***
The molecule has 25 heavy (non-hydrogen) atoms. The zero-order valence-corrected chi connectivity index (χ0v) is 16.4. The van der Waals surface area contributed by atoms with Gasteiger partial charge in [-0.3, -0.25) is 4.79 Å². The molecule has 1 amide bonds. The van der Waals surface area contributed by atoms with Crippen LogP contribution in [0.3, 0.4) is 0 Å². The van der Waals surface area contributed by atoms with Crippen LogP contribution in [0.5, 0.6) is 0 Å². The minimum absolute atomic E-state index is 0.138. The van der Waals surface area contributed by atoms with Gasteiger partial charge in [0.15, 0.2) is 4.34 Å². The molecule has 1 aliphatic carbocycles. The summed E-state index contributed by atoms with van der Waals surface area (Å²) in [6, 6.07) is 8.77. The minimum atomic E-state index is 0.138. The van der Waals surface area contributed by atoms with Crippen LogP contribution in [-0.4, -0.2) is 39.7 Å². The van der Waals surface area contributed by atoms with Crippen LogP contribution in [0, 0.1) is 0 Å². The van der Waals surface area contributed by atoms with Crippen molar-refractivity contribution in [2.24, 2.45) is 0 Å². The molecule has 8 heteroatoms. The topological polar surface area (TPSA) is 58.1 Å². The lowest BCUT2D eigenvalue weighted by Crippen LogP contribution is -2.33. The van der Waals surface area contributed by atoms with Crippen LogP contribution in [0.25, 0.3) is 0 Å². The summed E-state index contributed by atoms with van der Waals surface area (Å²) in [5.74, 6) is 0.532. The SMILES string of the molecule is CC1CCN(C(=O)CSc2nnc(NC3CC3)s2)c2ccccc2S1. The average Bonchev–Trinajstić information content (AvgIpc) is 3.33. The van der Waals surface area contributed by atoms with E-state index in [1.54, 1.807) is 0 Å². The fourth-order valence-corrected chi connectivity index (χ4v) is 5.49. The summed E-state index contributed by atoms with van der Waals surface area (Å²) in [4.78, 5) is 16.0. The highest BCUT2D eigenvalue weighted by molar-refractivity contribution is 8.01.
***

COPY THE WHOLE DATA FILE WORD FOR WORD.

The molecule has 25 heavy (non-hydrogen) atoms. The zero-order valence-corrected chi connectivity index (χ0v) is 16.4. The van der Waals surface area contributed by atoms with Gasteiger partial charge in [-0.3, -0.25) is 4.79 Å². The molecule has 1 amide bonds. The van der Waals surface area contributed by atoms with Crippen LogP contribution in [0.3, 0.4) is 0 Å². The van der Waals surface area contributed by atoms with Crippen LogP contribution in [0.5, 0.6) is 0 Å². The minimum absolute atomic E-state index is 0.138. The van der Waals surface area contributed by atoms with Gasteiger partial charge in [0.15, 0.2) is 4.34 Å². The molecule has 1 aliphatic carbocycles. The summed E-state index contributed by atoms with van der Waals surface area (Å²) in [6, 6.07) is 8.77. The minimum atomic E-state index is 0.138. The van der Waals surface area contributed by atoms with Crippen LogP contribution in [-0.4, -0.2) is 39.7 Å². The van der Waals surface area contributed by atoms with Crippen LogP contribution in [0, 0.1) is 0 Å². The van der Waals surface area contributed by atoms with Crippen molar-refractivity contribution in [2.24, 2.45) is 0 Å². The molecule has 8 heteroatoms. The topological polar surface area (TPSA) is 58.1 Å². The lowest BCUT2D eigenvalue weighted by Crippen LogP contribution is -2.33. The van der Waals surface area contributed by atoms with Crippen LogP contribution in [0.25, 0.3) is 0 Å². The summed E-state index contributed by atoms with van der Waals surface area (Å²) in [5.74, 6) is 0.532. The SMILES string of the molecule is CC1CCN(C(=O)CSc2nnc(NC3CC3)s2)c2ccccc2S1. The average Bonchev–Trinajstić information content (AvgIpc) is 3.33. The van der Waals surface area contributed by atoms with E-state index in [1.54, 1.807) is 0 Å². The fourth-order valence-corrected chi connectivity index (χ4v) is 5.49. The summed E-state index contributed by atoms with van der Waals surface area (Å²) in [4.78, 5) is 16.0. The highest BCUT2D eigenvalue weighted by molar-refractivity contribution is 8.01.